• Ilana-Davita, I don’t know if I ever liked zoos much. I remember enjoying taking my niece to zoos. At the time I paid much more attention to her than to the animals. What you say about yourself empathizing with the animals makes a lot of sense.

  • Hey, Alyssa! OK, nice to get a comment from someone who is across the street (my other two commenters on this post are from Israel and France respectively…isn’t blogging cool?)

    I’ll be over soon.

  • Wanna talk zoos. I once went to the zoo in Venezuela with my husband (it’s where he was raised). I was sickened at how the animals were so neglected, and we left early because I couldn’t take it anymore.

    At least most of the zoos I’ve been to in America (and the one in Jerusalem that we have visited) treat the animals as humanely as possible. Many of these zoos are involved in decreasing the extinction of many species, in the protection of their natural habitats around the world, and in educating their visitors about these issues. Modern zoos try to mimic these habitats so their animals are as comfortable as possible.

    But I know what you mean about seeing them behind cages.

  • Lion of Zion, maybe Akismet is eating your comments because you won’t let me comment on your Jr. and “nefesh” post (it’s not fair; you can comment anywhere you want, but because you are studying we can’t comment on a short, short post of yours?)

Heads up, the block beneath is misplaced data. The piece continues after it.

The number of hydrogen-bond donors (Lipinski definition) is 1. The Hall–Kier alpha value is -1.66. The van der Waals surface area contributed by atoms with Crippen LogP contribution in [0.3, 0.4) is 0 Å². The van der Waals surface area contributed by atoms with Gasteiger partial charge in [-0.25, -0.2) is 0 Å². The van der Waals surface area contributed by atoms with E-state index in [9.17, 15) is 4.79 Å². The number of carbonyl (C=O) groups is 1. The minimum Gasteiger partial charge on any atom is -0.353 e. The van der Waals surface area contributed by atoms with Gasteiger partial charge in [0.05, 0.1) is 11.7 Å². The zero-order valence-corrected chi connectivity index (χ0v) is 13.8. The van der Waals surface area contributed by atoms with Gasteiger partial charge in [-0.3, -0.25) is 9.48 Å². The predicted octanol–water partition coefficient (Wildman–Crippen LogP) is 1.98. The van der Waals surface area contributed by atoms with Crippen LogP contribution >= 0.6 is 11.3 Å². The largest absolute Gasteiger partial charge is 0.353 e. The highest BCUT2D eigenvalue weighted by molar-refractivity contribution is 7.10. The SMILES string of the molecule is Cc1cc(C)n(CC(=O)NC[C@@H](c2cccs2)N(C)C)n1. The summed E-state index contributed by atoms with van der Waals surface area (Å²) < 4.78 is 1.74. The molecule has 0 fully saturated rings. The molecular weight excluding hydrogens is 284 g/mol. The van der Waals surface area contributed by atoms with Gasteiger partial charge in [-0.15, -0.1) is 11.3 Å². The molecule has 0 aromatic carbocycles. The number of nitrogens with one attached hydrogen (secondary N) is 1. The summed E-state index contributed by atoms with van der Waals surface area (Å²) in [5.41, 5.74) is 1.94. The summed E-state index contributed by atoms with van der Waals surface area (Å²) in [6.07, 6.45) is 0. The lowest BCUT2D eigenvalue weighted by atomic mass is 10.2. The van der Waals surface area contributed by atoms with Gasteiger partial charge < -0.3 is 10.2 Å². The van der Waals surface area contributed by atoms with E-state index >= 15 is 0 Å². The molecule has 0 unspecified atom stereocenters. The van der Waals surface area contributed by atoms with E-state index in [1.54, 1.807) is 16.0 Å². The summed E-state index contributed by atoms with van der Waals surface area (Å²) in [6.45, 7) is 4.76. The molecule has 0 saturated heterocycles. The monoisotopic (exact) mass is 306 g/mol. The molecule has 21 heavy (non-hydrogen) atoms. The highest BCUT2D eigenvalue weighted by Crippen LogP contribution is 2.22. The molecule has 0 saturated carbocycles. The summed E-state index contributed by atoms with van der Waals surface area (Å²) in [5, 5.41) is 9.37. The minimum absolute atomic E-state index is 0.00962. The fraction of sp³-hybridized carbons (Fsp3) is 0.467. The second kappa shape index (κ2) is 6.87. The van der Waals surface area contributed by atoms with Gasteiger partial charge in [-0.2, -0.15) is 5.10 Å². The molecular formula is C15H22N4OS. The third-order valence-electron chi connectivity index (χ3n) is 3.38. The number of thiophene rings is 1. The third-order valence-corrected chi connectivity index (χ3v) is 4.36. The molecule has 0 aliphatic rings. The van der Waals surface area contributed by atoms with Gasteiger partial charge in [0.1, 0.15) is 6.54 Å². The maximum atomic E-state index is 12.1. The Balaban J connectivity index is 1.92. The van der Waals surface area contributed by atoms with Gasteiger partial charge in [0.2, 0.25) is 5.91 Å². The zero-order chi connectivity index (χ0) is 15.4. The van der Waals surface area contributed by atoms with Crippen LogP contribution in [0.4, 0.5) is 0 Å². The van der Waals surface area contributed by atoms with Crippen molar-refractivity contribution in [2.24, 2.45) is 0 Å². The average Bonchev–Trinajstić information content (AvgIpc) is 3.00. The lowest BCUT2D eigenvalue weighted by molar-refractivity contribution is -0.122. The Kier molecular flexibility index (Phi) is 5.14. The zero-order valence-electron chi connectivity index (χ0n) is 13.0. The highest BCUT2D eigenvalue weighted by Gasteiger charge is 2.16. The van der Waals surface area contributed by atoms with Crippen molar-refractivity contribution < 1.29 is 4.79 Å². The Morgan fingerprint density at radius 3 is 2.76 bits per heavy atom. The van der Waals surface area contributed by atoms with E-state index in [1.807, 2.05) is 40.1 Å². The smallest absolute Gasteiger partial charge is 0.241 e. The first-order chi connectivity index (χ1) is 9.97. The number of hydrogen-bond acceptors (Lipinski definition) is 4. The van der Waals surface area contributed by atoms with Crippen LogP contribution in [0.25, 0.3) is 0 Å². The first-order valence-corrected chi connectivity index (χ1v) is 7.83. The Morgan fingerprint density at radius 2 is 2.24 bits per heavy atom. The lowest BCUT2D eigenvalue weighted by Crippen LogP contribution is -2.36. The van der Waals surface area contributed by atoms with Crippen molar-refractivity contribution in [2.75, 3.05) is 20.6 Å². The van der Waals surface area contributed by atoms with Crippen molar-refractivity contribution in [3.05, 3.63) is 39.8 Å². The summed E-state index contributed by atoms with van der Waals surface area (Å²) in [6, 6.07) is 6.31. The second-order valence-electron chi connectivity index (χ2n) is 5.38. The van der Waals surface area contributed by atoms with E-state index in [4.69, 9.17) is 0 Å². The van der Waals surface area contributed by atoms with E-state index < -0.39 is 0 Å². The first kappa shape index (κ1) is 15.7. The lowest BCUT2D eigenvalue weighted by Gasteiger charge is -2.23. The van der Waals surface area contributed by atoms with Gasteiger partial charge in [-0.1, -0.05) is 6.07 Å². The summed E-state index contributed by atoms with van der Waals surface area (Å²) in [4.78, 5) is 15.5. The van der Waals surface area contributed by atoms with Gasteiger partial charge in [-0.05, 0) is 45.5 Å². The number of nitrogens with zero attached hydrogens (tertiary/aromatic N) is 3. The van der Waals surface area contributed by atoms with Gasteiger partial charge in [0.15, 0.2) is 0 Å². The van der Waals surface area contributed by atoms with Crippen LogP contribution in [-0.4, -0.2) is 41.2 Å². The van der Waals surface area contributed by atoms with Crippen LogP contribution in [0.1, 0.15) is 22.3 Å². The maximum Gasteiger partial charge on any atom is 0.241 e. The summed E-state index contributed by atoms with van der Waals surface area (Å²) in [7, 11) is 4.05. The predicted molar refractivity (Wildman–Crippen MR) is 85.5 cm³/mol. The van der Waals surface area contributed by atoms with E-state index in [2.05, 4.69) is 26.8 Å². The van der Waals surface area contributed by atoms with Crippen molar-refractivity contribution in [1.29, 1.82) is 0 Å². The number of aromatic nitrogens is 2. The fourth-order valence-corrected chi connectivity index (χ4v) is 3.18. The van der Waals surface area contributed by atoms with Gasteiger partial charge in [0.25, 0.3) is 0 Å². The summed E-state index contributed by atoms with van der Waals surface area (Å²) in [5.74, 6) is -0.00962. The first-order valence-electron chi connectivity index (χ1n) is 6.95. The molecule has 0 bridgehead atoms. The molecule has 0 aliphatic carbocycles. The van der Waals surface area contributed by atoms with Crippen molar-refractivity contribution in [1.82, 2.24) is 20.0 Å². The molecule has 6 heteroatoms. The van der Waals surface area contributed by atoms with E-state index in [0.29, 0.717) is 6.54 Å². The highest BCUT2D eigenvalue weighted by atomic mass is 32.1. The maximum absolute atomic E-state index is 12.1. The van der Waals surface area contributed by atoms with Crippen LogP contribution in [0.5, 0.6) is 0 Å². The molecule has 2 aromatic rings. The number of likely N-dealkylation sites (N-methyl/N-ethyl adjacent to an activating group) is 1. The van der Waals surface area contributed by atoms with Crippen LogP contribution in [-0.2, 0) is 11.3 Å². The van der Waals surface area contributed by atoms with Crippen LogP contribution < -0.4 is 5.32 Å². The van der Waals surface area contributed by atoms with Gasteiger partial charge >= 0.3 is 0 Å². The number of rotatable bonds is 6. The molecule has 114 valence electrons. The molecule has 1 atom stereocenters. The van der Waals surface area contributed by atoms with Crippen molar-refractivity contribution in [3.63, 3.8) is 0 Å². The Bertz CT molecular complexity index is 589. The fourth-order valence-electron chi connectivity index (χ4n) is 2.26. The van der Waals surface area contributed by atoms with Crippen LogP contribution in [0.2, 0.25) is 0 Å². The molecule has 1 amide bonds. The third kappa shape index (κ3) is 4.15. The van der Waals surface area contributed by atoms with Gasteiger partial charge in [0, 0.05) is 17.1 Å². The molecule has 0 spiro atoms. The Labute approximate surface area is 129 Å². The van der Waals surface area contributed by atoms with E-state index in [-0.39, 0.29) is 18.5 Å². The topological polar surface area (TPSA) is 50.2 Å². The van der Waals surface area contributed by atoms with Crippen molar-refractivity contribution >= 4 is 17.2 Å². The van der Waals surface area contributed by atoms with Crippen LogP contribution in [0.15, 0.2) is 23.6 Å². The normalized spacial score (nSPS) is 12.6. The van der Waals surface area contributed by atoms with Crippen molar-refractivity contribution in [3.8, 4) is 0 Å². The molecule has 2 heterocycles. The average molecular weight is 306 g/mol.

This was a good line of yours:
    “…I had not been to Staten Islandโ€™s kosher pizza shop in a long time and I did not feel like searching for it. Imagine, an entire borough with just one kosher pizzeria. Now that is galus.”

    Baila, thanks for sharing. Venezuela sounds interesting. Sounds like you could have some good blog material from your trip. Even if it was a while back.

  • I’m very mixed on zoos myself now that I’m older. I always feel bad for caged animals, same with ones that are trained to do tricks for our amusement. On the other hand, if I had young kids at home I’d probably take them to the zoo. Love all the pics – looks like a good time!

  • JHS, thanks for including me in your blog carnival. I’ll link to it soon.
    Rosie, I’m going to read this Life of Pi book and see what it has to say about zoos.